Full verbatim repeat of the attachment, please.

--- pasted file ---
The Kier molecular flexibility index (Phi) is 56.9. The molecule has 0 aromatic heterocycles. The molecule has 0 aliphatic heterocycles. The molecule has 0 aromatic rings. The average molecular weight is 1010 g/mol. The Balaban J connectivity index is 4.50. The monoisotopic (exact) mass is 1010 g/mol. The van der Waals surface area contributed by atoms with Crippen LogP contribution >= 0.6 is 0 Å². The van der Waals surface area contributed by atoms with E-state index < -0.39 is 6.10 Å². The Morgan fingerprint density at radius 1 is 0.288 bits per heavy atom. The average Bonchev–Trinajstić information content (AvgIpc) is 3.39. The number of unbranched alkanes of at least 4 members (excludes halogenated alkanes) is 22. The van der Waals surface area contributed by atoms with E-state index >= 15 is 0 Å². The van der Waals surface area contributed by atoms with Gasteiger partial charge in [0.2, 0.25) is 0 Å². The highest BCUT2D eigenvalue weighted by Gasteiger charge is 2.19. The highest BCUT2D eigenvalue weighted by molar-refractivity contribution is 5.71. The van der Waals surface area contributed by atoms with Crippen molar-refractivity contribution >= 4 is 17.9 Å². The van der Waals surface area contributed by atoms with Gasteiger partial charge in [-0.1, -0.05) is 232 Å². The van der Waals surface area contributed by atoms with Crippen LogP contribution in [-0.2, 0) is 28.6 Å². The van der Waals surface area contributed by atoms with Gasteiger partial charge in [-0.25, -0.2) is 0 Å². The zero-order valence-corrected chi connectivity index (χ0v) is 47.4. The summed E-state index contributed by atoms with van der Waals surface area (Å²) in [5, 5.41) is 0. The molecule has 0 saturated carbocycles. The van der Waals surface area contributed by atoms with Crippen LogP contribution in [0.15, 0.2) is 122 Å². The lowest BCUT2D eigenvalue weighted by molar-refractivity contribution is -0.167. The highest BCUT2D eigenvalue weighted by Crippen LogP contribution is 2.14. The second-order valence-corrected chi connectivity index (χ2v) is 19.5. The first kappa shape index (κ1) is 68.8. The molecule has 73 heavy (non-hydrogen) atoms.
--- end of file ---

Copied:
The Kier molecular flexibility index (Phi) is 56.9. The molecule has 0 aromatic heterocycles. The molecule has 0 aliphatic heterocycles. The molecule has 0 aromatic rings. The average molecular weight is 1010 g/mol. The Balaban J connectivity index is 4.50. The monoisotopic (exact) mass is 1010 g/mol. The van der Waals surface area contributed by atoms with Crippen LogP contribution >= 0.6 is 0 Å². The van der Waals surface area contributed by atoms with E-state index < -0.39 is 6.10 Å². The Morgan fingerprint density at radius 1 is 0.288 bits per heavy atom. The average Bonchev–Trinajstić information content (AvgIpc) is 3.39. The number of unbranched alkanes of at least 4 members (excludes halogenated alkanes) is 22. The van der Waals surface area contributed by atoms with E-state index >= 15 is 0 Å². The van der Waals surface area contributed by atoms with Gasteiger partial charge in [0.2, 0.25) is 0 Å². The highest BCUT2D eigenvalue weighted by Gasteiger charge is 2.19. The highest BCUT2D eigenvalue weighted by molar-refractivity contribution is 5.71. The van der Waals surface area contributed by atoms with Crippen molar-refractivity contribution >= 4 is 17.9 Å². The van der Waals surface area contributed by atoms with Gasteiger partial charge in [-0.1, -0.05) is 232 Å². The van der Waals surface area contributed by atoms with Crippen LogP contribution in [-0.2, 0) is 28.6 Å². The van der Waals surface area contributed by atoms with Gasteiger partial charge in [-0.25, -0.2) is 0 Å². The zero-order valence-corrected chi connectivity index (χ0v) is 47.4. The summed E-state index contributed by atoms with van der Waals surface area (Å²) in [5, 5.41) is 0. The molecule has 0 saturated carbocycles. The van der Waals surface area contributed by atoms with Crippen LogP contribution in [0.15, 0.2) is 122 Å². The lowest BCUT2D eigenvalue weighted by molar-refractivity contribution is -0.167. The highest BCUT2D eigenvalue weighted by Crippen LogP contribution is 2.14. The second-order valence-corrected chi connectivity index (χ2v) is 19.5. The first kappa shape index (κ1) is 68.8. The molecule has 73 heavy (non-hydrogen) atoms.